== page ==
Search Results: "Nina Burleigh"


BOOK REVIEW

BIOGRAPHY & MEMOIR
Released: Oct. 1, 2003

"The dabbling Smithson isn't much of a rudder for a biography, and authorial enthusiasm never overcomes the handicap."
Amassed from scant source material, this inescapably forced attempt to make something of the life of the Smithsonian Institution's founder underscores the peculiar nature of the institution's origins. Read full book review >

BOOK REVIEW

NON-FICTION
Released: Aug. 2, 2011

"Burleigh's propulsive narrative and the many unsettling aspects of the case make this a standout among recent true-crime titles."
Powerful assessment of a tragic crime and its disastrous aftermath. Read full book review >

BOOK REVIEW

BIOGRAPHY & MEMOIR
Released: Nov. 27, 2007

"Timely, but disappointingly superficial."
A breathless account of the French invasion of Egypt in 1798. Read full book review >

BOOK REVIEW

BIOGRAPHY & MEMOIR
Released: Oct. 12, 1998

"Another 'I Slept With JFK' scenario, disingenuously and pretentiously veiled as the story of a 'woman on a quest.' (8 pages b&w photos, not seen)"
The most riveting personality in this thin biography by freelance writer Burleigh is not its murdered subject, Georgetown socialite Mary Meyer, but instead the lawyer who successfully defended the murder suspect. Read full book review >

BOOK REVIEW

NON-FICTION
Released: Nov. 1, 2008

"A dramatic narrative, though its coverage of such a wide field makes it occasionally reductive."
People staff writer Burleigh (Mirage: Napoleon's Scientists and the Unveiling of Egypt, 2007, etc.) digs into the burgeoning trade in fraudulent religious relics, warning readers not to be too trusting. Read full book review >

BOOK REVIEW

PAUL CÉZANNE by Robert Burleigh
BIOGRAPHY
Released: March 1, 2006

"An attractive, worthy contribution. (glossary, bibliography, author's note) (Nonfiction. 9-12)"
Both biography and art criticism, this exploration of Cézanne features well-reproduced paintings, mostly excellent design and text that's partly savvy and partly incomplete. Read full book review >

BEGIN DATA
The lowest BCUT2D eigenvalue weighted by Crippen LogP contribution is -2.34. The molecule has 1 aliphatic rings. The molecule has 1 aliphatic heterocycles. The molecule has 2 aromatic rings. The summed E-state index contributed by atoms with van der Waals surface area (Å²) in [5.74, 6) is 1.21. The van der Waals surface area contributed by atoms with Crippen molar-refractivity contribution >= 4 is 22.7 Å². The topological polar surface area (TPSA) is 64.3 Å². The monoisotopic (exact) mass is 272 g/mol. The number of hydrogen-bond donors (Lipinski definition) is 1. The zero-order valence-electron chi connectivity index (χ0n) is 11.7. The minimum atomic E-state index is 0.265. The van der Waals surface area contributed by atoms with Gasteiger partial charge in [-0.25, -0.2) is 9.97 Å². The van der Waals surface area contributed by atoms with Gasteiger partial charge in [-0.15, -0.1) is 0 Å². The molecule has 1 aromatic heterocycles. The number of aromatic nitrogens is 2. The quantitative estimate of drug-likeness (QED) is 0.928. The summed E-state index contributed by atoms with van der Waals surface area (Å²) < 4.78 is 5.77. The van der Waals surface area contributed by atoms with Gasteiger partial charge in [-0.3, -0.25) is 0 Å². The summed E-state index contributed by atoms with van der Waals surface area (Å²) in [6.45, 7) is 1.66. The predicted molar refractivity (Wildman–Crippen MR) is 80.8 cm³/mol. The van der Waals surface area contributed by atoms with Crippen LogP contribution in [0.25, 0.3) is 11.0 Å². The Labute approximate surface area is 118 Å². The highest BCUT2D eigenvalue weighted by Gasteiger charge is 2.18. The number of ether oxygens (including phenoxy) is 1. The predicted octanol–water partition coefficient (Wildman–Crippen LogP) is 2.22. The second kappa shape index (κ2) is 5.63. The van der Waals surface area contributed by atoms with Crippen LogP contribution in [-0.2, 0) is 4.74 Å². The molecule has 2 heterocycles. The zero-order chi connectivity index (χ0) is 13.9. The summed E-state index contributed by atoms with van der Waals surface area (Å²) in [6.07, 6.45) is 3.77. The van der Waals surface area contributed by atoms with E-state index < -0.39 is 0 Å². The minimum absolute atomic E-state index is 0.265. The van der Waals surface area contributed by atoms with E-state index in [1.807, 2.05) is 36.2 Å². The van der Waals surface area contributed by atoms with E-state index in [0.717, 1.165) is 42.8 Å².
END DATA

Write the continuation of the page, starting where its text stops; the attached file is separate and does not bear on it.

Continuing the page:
BOOK REVIEW

IT'S FUNNY WHERE BEN'S TRAIN TAKES HIM by Robert Burleigh
CHILDREN'S
Released: March 1, 1999

"Other children have taken similar journeys in many books, but the art provides an unusually clear evocation of the way imagination, anchored in reality, can bring the whole world right into the bedroom. (Picture book. 5-7)"
Pajama-clad Ben draws a train and steps on board, beginning a ride that takes him "Past green hills/Where horses browse,/An old farm house./A field of cows./And a whir and a whistle,/That seem to be saying,/To go anywhere/Is better than staying." Read full book review >

BOOK REVIEW

BIOGRAPHY
Released: June 1, 2007

"A fine introduction to Napoleon and his times. (bibliography, picture credits) (Nonfiction. 8-12)"
In his author's note, Burleigh discusses the fascinating unanswered questions about Napoleon, even after countless books and articles have been written about him. Read full book review >

BOOK REVIEW

CHOCOLATE by Robert Burleigh
CHILDREN'S
Released: March 1, 2001

"A well-conceived and executed work on a subject of great interest. (Nonfiction. 8-12)"
Chocolate is more than just the favorite flavor of millions of people. Read full book review >

BOOK REVIEW

NON-FICTION
Released: April 1, 2011

"Sometimes difficult, but always discerning and immensely rewarding."
A British historian surveys the moral dimensions of signal moments of the 20th century's most destructive war. Read full book review >

BOOK REVIEW

NON-FICTION
Released: March 1, 2006

"A provocative reconsideration of early modern European history."
British historian Burleigh (The Third Reich, 2000) examines the rise of "the religion of politics," a cultural shift that gathered force in the late-18th century and paved the way for the omnipotent-state ideologies of the 20th. Read full book review >

BOOK REVIEW

NON-FICTION
Released: March 1, 2007

"Of a piece with Paul Johnson's Modern Times and other conservative-tending intellectual histories."
Mix monotheisms and mammon, and you have an unholy mess—and the present age. Read full book review >